Know your rights

From Day 1 of being employed, you are
entitled by law to the following

  • an itemised pay statement
  • 18 weeks’ maternity leave
  • time off for antenatal care
    (visits to the doctor and hospital when pregnant)
  • equal pay
  • no discrimination on the basis
    of sex or race or disability
  • time off for public duties
  • time off for trade union
  • no victimisation for trade
    union activities or for complaining about discrimination
  • the right to return to work
    after maternity leave
  • entitled to paid holidays from first day’s
    employment instead of having to wait 13 weeks

After one month’s
service, you are entitled by law to the following

  • one week’s notice of dismissal
  • payment if you are suspended
    on medical grounds
  • “guaranteed payment” if you are laid

After two months’
service, you are entitled by law to the following

  • a written statement of your
    terms of employment. This written statement is not in itself a contract
    of employment but is evidence of what is in a contract of employment

After one year’s
service, you are entitled by law to the following


  • the right to return to work
    after maternity leave
  • redundancy pay
  • protection against unfair
  • a written statement from your
    employer giving reasons for dismissal. This must be provided within 14
    days of your request
  • additional maternity leave
    after 18 weeks

After two years’
service, you are entitled by law to the following

  • redundancy pay

What is unfair

Your employer must be able to show that there was a good reason for your
dismissal and that he/she acted reasonably. A dismissal is usually regarded
as fair if it is to do with:

  • capability or qualifications
    for the job
  • redundancy
  • misconduct
  • legal requirements for the job
  • some other substantial reason

dismissals are automatically unfair. You do not need the one year’s service
with your employer to claim if you were dismissed because of:

  • pregnancy
  • equal pay
  • health and safety
  • sex or race or disability
  • union membership or activities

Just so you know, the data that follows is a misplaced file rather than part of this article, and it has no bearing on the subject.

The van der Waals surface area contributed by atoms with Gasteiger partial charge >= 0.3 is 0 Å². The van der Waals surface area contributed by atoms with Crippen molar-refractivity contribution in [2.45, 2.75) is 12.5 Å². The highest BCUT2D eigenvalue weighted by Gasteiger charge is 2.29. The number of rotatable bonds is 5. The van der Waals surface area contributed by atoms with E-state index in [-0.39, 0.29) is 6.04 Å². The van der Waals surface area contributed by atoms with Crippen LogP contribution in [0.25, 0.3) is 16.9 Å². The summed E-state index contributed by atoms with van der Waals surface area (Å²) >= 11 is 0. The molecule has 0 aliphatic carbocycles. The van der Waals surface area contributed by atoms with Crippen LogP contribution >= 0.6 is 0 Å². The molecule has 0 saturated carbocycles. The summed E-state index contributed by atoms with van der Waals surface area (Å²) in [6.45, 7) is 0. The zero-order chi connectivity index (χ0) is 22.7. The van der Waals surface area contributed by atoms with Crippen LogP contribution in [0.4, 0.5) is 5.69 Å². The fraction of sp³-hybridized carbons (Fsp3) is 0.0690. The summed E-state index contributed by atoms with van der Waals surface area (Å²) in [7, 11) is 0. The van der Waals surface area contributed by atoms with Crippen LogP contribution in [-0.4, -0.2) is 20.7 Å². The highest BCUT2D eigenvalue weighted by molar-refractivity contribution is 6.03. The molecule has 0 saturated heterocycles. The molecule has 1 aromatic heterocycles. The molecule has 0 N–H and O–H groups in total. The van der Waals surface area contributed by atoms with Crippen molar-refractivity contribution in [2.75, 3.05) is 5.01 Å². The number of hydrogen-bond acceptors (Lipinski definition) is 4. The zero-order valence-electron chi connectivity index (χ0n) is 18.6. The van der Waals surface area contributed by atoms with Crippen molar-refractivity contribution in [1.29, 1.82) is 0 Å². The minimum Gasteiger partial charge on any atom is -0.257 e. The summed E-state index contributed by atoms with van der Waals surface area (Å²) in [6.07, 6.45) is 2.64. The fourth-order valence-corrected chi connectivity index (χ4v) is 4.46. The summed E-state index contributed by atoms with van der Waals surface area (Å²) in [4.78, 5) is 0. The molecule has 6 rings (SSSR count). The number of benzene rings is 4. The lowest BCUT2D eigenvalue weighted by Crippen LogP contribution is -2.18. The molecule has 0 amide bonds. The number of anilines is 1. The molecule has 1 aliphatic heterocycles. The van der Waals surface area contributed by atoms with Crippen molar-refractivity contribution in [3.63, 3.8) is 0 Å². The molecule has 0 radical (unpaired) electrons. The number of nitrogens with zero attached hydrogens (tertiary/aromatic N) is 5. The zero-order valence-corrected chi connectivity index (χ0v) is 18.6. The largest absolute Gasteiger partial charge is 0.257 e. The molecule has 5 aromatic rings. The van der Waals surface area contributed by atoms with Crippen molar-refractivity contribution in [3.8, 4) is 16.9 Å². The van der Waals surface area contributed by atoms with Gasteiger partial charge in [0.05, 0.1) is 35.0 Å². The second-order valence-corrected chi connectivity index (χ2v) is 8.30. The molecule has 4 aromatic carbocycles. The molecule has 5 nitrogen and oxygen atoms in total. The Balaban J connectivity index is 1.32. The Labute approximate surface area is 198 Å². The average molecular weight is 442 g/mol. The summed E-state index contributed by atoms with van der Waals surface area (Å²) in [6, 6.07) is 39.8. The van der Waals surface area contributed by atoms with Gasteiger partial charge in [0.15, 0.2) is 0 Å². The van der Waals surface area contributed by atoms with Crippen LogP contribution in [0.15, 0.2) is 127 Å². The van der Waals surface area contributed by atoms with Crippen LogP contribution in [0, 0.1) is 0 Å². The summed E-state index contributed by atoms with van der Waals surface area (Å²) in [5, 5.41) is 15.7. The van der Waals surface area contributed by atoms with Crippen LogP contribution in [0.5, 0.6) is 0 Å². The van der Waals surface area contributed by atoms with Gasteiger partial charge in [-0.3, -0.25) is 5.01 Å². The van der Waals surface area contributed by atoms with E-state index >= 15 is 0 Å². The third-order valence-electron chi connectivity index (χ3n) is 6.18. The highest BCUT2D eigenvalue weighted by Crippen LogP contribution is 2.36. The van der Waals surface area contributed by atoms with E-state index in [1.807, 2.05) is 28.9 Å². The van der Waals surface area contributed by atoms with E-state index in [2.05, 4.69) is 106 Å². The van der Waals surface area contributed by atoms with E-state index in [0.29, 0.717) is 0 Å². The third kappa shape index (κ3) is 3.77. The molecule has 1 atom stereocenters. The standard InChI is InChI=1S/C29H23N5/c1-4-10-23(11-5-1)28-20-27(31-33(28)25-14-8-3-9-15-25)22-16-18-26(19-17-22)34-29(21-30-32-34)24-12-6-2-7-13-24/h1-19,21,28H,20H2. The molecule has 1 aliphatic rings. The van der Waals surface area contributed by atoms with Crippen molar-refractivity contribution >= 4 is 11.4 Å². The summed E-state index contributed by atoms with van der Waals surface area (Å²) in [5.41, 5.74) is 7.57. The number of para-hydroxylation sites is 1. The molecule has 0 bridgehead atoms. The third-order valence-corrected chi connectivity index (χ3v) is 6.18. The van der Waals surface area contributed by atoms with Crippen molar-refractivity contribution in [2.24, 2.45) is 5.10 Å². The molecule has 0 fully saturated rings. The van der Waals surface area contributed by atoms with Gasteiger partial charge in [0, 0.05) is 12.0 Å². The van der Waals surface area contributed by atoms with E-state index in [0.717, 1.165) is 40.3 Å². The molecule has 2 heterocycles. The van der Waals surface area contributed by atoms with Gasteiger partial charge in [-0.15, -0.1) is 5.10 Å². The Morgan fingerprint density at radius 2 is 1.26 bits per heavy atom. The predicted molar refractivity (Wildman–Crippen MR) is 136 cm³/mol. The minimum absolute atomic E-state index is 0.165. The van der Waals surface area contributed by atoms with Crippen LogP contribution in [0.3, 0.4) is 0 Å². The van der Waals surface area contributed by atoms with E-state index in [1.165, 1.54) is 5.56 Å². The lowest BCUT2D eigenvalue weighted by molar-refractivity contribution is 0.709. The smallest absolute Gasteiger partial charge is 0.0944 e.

• asserting a statutory right
  • parental leave
    *Discrimination is not automatically unfair. However, you can bring a
    claim for unlawful discrimination at any time and that can include


The law states that your employer must consult about proposed redundancies
with either the recognised union or the representatives elected by the
employees at the workplace. This only applies if 20 or more employees are to
be made redundant.

The law sets out the
minimum redundancy payment. This depends on your age, your pay and your
length of service:

  • aged 18-21: half a week’s pay
    for each year of service
  • aged 22-40: one week’s pay for
    each year of service
  • aged 41-65: one and a half
    week’s pay for each year of service.

 Statutory sick pay

You can get sick pay from your employer if:

  • you are under pension age
  • you have been off work for at
    least four days in a row (you do not get sick pay for the first three
    days of sickness)
  • your weekly gross earnings are
    £72 or more

Part-time workers

If you work part-time you now have the same rights as full-time employees.
Also, you should receive the same rights (pro-rata) as full-timers for all
benefits, for example, holidays. Since most part-time workers are women, it
may be that your employer is guilty of indirect sex discrimination if you are
not receiving the same benefits as full-timers.

are minimum statutory rights. Some workers have additional rights which
have been negotiated locally. This is not a legal document. Professional
advice should always be sought.
Reproduced by kind permission of the TUC, checked
with Hull Law Centre Oct 2000